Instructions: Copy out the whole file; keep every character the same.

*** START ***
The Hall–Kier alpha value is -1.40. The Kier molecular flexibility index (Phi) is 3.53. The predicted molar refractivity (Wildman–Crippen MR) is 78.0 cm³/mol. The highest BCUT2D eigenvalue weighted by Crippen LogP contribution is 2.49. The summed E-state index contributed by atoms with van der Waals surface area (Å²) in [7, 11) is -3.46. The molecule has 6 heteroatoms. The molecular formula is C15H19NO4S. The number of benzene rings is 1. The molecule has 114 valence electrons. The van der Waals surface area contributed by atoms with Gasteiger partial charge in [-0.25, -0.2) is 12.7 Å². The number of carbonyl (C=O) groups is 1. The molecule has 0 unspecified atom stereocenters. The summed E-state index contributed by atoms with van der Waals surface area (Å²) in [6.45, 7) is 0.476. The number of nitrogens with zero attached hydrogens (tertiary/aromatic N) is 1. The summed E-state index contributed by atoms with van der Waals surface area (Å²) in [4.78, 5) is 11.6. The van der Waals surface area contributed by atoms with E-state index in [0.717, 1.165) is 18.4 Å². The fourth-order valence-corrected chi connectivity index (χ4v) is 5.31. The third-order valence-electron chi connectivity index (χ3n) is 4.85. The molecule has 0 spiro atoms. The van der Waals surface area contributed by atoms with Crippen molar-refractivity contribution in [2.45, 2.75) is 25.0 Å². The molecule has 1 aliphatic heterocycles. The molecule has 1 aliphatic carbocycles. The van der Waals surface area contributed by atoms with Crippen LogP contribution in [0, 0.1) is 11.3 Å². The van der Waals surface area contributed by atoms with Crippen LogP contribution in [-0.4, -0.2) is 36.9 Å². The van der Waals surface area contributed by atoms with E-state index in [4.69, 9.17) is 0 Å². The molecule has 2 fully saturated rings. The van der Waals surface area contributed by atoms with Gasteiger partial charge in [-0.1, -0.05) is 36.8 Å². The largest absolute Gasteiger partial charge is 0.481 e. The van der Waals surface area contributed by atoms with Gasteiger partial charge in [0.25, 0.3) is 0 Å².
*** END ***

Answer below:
The Hall–Kier alpha value is -1.40. The Kier molecular flexibility index (Phi) is 3.53. The predicted molar refractivity (Wildman–Crippen MR) is 78.0 cm³/mol. The highest BCUT2D eigenvalue weighted by Crippen LogP contribution is 2.49. The summed E-state index contributed by atoms with van der Waals surface area (Å²) in [7, 11) is -3.46. The molecule has 6 heteroatoms. The molecular formula is C15H19NO4S. The number of benzene rings is 1. The molecule has 114 valence electrons. The van der Waals surface area contributed by atoms with Gasteiger partial charge in [-0.25, -0.2) is 12.7 Å². The number of carbonyl (C=O) groups is 1. The molecule has 0 unspecified atom stereocenters. The summed E-state index contributed by atoms with van der Waals surface area (Å²) in [6.45, 7) is 0.476. The number of nitrogens with zero attached hydrogens (tertiary/aromatic N) is 1. The summed E-state index contributed by atoms with van der Waals surface area (Å²) in [4.78, 5) is 11.6. The van der Waals surface area contributed by atoms with E-state index in [0.717, 1.165) is 18.4 Å². The fourth-order valence-corrected chi connectivity index (χ4v) is 5.31. The third-order valence-electron chi connectivity index (χ3n) is 4.85. The molecule has 0 spiro atoms. The van der Waals surface area contributed by atoms with Crippen molar-refractivity contribution in [2.45, 2.75) is 25.0 Å². The molecule has 1 aliphatic heterocycles. The molecule has 1 aliphatic carbocycles. The van der Waals surface area contributed by atoms with Crippen LogP contribution in [0, 0.1) is 11.3 Å². The van der Waals surface area contributed by atoms with Crippen LogP contribution in [-0.4, -0.2) is 36.9 Å². The van der Waals surface area contributed by atoms with E-state index in [4.69, 9.17) is 0 Å². The molecule has 2 fully saturated rings. The van der Waals surface area contributed by atoms with Gasteiger partial charge in [-0.1, -0.05) is 36.8 Å². The largest absolute Gasteiger partial charge is 0.481 e. The van der Waals surface area contributed by atoms with Gasteiger partial charge in [0.25, 0.3) is 0 Å².